NEW YORK (CBSNewYork) — With indoor dining postponed in New York City, outdoor seating is one of the few options for restaurants to stay in business, but some places are serving customers in the street without any protection from traffic.

Manhattan isn’t exactly known for being spacious, so restaurants are pretty limited with outdoor seating.

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The city is allowing places to extend tables into the street, so CBS2’s Ali Bauman asked the transportation commissioner how the city is keeping diners safe.

Manhattan isn’t exactly known for being spacious, so restaurants are pretty limited with outdoor seating. (Credit: CBS2)

Sipping cocktails in the street — this is curbside dining on Ninth Avenue in Hell’s Kitchen.

“Ninth Avenue is no Paris,” one woman said.

Some restaurants have wooden barricades around their tables, but others have less stable barriers.

Then there are restaurants without anything separating their chairs from traffic.

“Typically drivers are pretty good about being cognizant of pedestrians,” one man said.

“It’s too close to the cars and the fumes, and we’d rather just make food at home. We can be 100% safe,” another man said.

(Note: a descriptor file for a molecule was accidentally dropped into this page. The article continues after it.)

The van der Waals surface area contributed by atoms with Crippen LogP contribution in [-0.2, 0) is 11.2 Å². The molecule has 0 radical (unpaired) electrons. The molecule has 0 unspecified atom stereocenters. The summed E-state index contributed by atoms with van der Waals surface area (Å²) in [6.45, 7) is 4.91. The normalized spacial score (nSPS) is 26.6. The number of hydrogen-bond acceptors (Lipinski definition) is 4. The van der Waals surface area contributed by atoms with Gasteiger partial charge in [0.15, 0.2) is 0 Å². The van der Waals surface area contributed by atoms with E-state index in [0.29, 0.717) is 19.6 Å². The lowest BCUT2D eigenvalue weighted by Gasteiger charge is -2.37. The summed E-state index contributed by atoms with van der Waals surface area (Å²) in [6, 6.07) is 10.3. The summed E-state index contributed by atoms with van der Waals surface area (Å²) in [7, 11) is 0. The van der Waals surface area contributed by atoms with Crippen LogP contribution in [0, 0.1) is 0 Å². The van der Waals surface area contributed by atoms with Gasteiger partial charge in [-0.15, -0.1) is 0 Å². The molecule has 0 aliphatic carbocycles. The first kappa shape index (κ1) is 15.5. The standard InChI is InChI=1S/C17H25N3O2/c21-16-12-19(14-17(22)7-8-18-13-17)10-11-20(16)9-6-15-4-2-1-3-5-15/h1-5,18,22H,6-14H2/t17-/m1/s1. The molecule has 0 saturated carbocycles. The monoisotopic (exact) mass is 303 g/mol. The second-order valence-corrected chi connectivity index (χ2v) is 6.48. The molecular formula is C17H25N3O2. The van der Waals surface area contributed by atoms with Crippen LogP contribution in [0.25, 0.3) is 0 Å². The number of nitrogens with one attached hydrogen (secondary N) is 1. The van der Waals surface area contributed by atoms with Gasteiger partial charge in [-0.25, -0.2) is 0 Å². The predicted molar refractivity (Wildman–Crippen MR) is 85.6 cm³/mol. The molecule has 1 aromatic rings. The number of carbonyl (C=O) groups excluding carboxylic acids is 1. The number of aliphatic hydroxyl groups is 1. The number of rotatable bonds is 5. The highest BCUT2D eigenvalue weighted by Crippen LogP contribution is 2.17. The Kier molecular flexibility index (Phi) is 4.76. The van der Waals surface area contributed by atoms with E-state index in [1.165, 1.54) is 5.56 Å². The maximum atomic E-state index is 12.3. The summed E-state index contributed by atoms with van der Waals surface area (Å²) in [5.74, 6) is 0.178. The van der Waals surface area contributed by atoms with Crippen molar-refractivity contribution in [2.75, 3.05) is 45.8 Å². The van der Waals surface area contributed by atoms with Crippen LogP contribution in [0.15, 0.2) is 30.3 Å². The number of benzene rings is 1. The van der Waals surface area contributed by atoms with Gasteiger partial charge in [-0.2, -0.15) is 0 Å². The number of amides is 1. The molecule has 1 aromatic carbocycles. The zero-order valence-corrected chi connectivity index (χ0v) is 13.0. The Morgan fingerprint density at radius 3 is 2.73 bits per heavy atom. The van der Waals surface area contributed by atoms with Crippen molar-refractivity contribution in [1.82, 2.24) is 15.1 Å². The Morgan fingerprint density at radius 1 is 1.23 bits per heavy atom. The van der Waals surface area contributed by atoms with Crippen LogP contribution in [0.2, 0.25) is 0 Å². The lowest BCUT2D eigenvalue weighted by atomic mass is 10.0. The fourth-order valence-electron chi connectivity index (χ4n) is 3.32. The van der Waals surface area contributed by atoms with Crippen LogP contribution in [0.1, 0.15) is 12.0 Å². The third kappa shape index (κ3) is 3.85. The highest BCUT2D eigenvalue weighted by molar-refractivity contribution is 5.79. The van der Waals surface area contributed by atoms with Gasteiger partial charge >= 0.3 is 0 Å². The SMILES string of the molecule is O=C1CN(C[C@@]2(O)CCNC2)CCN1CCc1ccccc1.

Indoor dining was supposed to start in New York City next week but has been postponed by Gov. Andrew Cuomo, which means eateries have to make do with serving outside even longer.

“We try to implement whatever we can with the sidewalk cafe tables, but unfortunately, it’s gonna be hard for us, we don’t have the indoor seating,” restaurant owner Andrea Giacomoni said.

Restaurants must apply with the Department of Transportation before putting tables in the street.

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Thursday, DOT Commissioner Polly Trottenberg toured restaurants in Astoria ahead of the holiday weekend.

CBS2 showed her photos from Hell’s Kitchen.

“If folks see things that are concerning, call 311 and agencies will respond,” Trottenberg said.

For sidewalk dining, the city says seating and tables must be up against the wall of the business or as close as possible.

For roadway tables, restaurants are required to have a protective barrier on all three sides of seating in the street, marked with reflectors or reflective tape.

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“How often are the inspectors physically going out and inspecting areas that have a lot of restaurants?” Bauman asked.

“They are going to, over hopefully the coming days, get to every restaurant,” Trottenberg said.

Starting Friday, the city will close 22 streets to traffic on weekends, opening them for pedestrians and outdoor dining.

It’s already started on Restaurant Row in Hell’s Kitchen.

“We’re really hoping this will be a shot in the arm of the restaurant industry, but again, our message today is please, you gotta do it safely,” Trottenberg said.

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The DOT says it will issue cease-and-desist orders for outdoor seating that’s not up to code, and restaurants can get up to a $1,000 fine for not complying.